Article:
My Hope connects the powerful message of the Gospel (delivered through one of God’s anointed messengers), with unsaved persons who need to hear the saving message of redemption through faith in Jesus Christ (invited to a gathering by a family member, friend, relative, neighbor, co-worker, or acquaintance). How did the early church grow? Real estate agents maintain that the three most important things in looking for a house are location, location, location. Likewise, history tells us that among the key elements for evangelism are relationships, relationships, relationships. Redemption happens and love and life are communicated in and through relationships. Sociologist Rodney Stark has shown how the amazing expansion of the early church can be accounted for in large part by the networks of social relationships that believers maintained with unbelievers in the Greco-Roman world. Stark notes that most religious conversions take place along the lines of social networks, i.e. friendships, and that Christianity is no exception.
But regretfully, after becoming Christians it is not unusual for most of us to comfortably settle in to the “Christian ghetto,” where our significant relationships are focused entirely around our church and our Christian friends. We naturally gravitate to what is most comfortable to us. With the natural change in our priorities and preferences after coming to Christ we drift into social settings that make us feel most at home. In doing so, we lose touch with those around us who do not know Him.
My Hope is about developing intentionality in relationships with those who need Jesus. Jesus models this principle through his constant engagement with lost persons. Indeed, as the Good Shepherd he tells us that, “the Son of Man has come to seek and to save the lost” (Luke 19:10). He declares to His followers, “As the Father has sent Me, so send I you” (John 20:21). Without an intentional focus to befriend the lost can we say that we really are patterning our lives after that of our Lord in this respect? How many of us can say that among our close friends are those who have yet to give their lives to Christ?
My Hope provides a means of bringing focus back to our social lives such that we invite into our inner circle those around us who are not yet in Christ. In doing so, we develop bonds of friendship and love with people who will become important parts of our lives, beyond our simple desire to share our faith with them. My Hope values people as individuals made in the image of God, not simply as potential targets of an evangelistic encounter who will be forgotten if they fail to respond correctly. We care about people because God cares about them, knowing that our lives will be enriched by them even as we seek to point them to the Savior. My Hope encourages daily prayer for those in our circle of influence who do know Jesus Christ.
My Hope is about building deep and sincere relationships, yet it goes beyond the notion of a deficient form of friendship evangelism that may facilitate the developing of friendships without quite getting to the part about evangelism. My Hope is also intentional about setting a specific goal and means for sharing the gospel. In both of these senses it is deeply biblical.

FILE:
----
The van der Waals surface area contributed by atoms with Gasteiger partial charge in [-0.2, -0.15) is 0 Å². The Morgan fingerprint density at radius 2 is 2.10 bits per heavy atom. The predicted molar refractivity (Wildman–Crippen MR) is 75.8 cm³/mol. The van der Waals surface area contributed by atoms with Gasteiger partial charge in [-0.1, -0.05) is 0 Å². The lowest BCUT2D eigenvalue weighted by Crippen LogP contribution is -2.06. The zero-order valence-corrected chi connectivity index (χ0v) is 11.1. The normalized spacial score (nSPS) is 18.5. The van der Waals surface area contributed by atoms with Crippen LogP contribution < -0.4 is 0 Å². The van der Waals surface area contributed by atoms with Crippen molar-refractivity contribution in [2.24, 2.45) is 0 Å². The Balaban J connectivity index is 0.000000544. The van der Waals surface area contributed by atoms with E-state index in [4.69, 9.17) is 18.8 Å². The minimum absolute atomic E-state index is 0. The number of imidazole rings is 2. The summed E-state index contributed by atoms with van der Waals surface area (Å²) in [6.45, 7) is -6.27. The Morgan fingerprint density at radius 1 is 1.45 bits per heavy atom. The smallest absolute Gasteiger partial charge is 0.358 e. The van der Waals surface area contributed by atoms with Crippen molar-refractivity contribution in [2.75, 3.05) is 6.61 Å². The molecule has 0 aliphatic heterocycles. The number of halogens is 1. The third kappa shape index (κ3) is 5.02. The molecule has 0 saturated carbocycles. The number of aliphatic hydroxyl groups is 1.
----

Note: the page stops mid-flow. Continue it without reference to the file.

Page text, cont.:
Jesus is our example in ministering the gospel to lost people. He “went to every town and village, proclaiming the good news and healing every disease and sickness” (Matt. 9:35). In today’s world we might call this the right balance between the verbal gospel and social action, between word and deed. Jesus practiced both. So should we. Often it is easier to minister to people’s physical needs than it is to tell them about their deeper need for reconciliation with God. Yet, if we are not willing to tell our neighbors, families and friends about Jesus Christ and his gift of forgiveness of sins and life now and forever, we are being less than loving. As John Piper emphasized at the Lausanne Congress on World Evangelization in Cape Town October 2010, we as Christians should care about all human suffering, and especially eternal suffering.
My Hope expresses the truth that we live in the world but are not of the world, as Jesus prayed in John 17. Even as we are to be separated from sin, we live in the world with sinners, as Jesus did. Recognizing that we ourselves are sinners redeemed by grace alone, we follow Him by purposefully extending grace and truth to others in our daily relationships. My Hope provides us with a reminder and a means for getting us out of the “Christian ghetto” and back into the world of needy people where God has called us be His hands and feet in bringing our hope to be their hope as well.
One of the real values of My Hope is that it is not geographically centered in local church buildings or arenas. My Hope encourages the Church to take the gospel to neighborhoods, apartment complexes, and coffee shops in our cities and towns, to where people are living. Imagine what would occur if every small group or house church in our nation used My Hope to invite pre-Christian friends for an evening meal or dessert and promoted it as a chance to do two wonderful things:
1) Help the poor of our world as Christmas approaches by utilizing the Samaritan’s Purse Shoe Box Project or something similar.
2) Hear what may be the final public message of Billy Graham.
Friends, food, compassion and the gospel, presented clearly with the chance to respond. My Hope is a missionally focused outreach vehicle combining social action with the gospel clearly presented. And, the follow-up for inquirers is built in to the process. Who better to follow up with those who make or consider decisions for Christ than those who invited them to the event?
Thus we commend My Hope to the Church as a ministry that holds the great potential to mobilize the Church of Jesus Christ in North America to refocus on the essentials of our faith and to be purposeful about sharing that faith with others in obedience to our Lord and Savior Jesus Christ. Our prayer, with Billy Graham, Franklin Graham, and the Billy Graham Evangelistic Association, is that God will consecrate this work, for the sake of our fellow Americans, and for the generations who could, by God’s grace, be impacted by this event and who would one day be gathered “safe in the arms of Jesus;” and that glorious end, with St. Paul, will be “our hope” and our “joy or crown of rejoicing” (1 Thessalonians 2:19-20).
We are proud to support this outreach effort, not only with our theological affirmation and heartfelt prayers, but also with our active participation in our own communities. And if anyone were to sing “Just As I Am” as you gather at Starbucks, we all think that would be just fine too.